Improves Calcium and Phosphorus Absorption

To function properly, a dog needs plenty of calcium and phosphorus.

It is crucial, then, that they always have the ability to absorb these minerals properly.

A dog that doesn’t get enough of the minerals Calcium and Phosphorous runs the risk of developing:

  • Diseases of the Heart
  • The occurrence of certain cancers
  • Immune system problems
  • Diabetes

Vitamin D is necessary for canines to absorb calcium and phosphorus at sufficient levels.

Mushrooms, especially those that have been exposed to adequate sunlight during their growth, have the highest vitamin D content of any plant food.

Only animal products like meat, eggs, poultry, and fish have a higher vitamin D content.

Dog food preparation These two minerals are better absorbed by the body when shiitake mushrooms are consumed.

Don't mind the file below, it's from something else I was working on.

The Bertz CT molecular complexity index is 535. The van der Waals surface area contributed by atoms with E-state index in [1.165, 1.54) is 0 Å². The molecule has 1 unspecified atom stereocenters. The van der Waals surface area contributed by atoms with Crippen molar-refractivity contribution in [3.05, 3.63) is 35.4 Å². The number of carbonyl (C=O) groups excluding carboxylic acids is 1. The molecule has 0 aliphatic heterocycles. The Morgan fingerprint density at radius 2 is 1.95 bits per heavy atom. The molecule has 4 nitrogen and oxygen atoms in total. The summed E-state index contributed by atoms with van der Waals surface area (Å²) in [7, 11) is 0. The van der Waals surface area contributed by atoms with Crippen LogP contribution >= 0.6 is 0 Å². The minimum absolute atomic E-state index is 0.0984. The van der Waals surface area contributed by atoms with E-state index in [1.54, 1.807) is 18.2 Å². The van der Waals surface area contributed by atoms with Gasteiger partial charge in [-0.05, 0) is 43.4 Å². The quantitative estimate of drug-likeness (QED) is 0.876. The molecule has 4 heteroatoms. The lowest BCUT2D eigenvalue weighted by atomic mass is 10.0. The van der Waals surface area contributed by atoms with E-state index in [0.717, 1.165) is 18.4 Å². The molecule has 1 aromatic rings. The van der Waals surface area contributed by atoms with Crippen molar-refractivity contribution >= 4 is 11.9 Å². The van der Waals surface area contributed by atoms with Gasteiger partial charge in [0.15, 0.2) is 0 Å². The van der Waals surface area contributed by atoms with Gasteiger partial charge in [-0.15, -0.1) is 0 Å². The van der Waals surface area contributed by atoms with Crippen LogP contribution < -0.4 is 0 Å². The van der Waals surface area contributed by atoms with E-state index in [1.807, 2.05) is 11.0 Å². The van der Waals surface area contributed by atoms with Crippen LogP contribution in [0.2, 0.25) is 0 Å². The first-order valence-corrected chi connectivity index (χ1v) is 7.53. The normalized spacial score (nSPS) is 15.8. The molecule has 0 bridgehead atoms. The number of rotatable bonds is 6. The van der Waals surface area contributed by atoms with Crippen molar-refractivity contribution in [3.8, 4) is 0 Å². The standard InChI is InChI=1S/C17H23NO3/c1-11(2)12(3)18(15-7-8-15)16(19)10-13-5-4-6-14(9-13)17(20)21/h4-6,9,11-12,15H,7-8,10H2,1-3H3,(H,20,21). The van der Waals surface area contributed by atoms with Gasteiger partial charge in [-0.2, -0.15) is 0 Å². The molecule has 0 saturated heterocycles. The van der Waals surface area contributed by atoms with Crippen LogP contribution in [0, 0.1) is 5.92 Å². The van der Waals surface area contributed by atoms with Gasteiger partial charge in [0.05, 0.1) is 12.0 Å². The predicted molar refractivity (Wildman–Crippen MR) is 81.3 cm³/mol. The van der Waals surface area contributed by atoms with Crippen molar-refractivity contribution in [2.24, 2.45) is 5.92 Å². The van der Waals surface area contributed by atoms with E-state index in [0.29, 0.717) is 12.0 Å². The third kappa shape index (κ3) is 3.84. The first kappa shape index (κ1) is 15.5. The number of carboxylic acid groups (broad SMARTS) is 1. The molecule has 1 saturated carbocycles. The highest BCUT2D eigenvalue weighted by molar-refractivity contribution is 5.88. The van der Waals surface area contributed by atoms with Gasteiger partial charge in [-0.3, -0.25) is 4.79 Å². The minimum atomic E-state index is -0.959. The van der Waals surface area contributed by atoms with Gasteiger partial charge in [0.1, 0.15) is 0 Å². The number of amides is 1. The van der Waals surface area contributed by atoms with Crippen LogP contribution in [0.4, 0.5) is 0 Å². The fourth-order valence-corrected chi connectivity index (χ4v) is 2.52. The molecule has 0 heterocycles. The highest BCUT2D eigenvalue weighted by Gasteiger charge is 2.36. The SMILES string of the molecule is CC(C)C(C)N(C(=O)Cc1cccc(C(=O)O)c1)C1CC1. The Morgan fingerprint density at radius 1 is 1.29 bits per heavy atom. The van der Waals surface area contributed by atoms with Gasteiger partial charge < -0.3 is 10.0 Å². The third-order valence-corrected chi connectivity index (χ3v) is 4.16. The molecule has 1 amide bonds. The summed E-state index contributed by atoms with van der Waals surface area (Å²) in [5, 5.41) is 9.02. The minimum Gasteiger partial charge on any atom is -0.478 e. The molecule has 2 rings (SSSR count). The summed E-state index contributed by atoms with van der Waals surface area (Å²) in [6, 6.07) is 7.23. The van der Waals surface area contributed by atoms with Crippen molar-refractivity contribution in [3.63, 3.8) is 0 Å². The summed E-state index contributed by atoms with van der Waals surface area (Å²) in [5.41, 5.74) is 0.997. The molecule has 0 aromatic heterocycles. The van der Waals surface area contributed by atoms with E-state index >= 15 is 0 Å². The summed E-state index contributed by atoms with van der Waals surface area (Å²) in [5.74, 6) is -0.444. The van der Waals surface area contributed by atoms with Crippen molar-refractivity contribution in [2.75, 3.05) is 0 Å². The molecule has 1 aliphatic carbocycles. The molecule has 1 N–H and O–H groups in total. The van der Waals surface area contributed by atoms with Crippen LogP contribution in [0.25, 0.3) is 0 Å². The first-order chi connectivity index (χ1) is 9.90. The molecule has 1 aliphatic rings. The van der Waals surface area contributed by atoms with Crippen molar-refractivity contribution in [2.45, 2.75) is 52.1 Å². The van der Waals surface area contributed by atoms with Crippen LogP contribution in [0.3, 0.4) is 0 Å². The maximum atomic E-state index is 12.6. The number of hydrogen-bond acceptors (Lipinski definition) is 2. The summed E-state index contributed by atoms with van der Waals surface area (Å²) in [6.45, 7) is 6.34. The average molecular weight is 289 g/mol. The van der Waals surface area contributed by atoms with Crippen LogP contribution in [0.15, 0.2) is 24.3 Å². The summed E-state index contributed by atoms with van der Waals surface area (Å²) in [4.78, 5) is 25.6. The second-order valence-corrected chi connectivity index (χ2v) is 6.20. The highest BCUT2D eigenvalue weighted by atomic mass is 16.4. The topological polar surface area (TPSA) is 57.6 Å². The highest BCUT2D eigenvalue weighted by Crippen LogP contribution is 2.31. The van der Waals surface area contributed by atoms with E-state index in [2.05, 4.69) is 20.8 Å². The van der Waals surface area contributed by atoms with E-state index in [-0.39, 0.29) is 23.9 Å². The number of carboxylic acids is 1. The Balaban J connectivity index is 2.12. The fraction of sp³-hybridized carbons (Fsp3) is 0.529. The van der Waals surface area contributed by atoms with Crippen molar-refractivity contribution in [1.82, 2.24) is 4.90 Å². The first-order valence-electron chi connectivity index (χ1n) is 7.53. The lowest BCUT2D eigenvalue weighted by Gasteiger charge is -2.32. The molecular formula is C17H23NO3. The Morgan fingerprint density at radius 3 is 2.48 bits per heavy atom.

First and foremost, it helps the body absorb nutrients and minerals more effectively by providing additional cofactors.

Boosts Cardiac Health

Numerous dog food brands have recently come under fire for their allegedly unhealthy high-fat recipes.

Unfortunately, most animal fats dogs eat are bad for their hearts.

If you’re concerned about your dog’s heart health but still want to feed him fatty foods, shiitake mushrooms are a great option.

Shiitake mushrooms have plenty of omega-6 essential fatty acids in the form of linoleic acid.

This fat is not only the good kind, but it’s also crucial for keeping your heart healthy.

Because of the low sodium content of these mushrooms, they lower the risk of hypertension and heart failure in canines.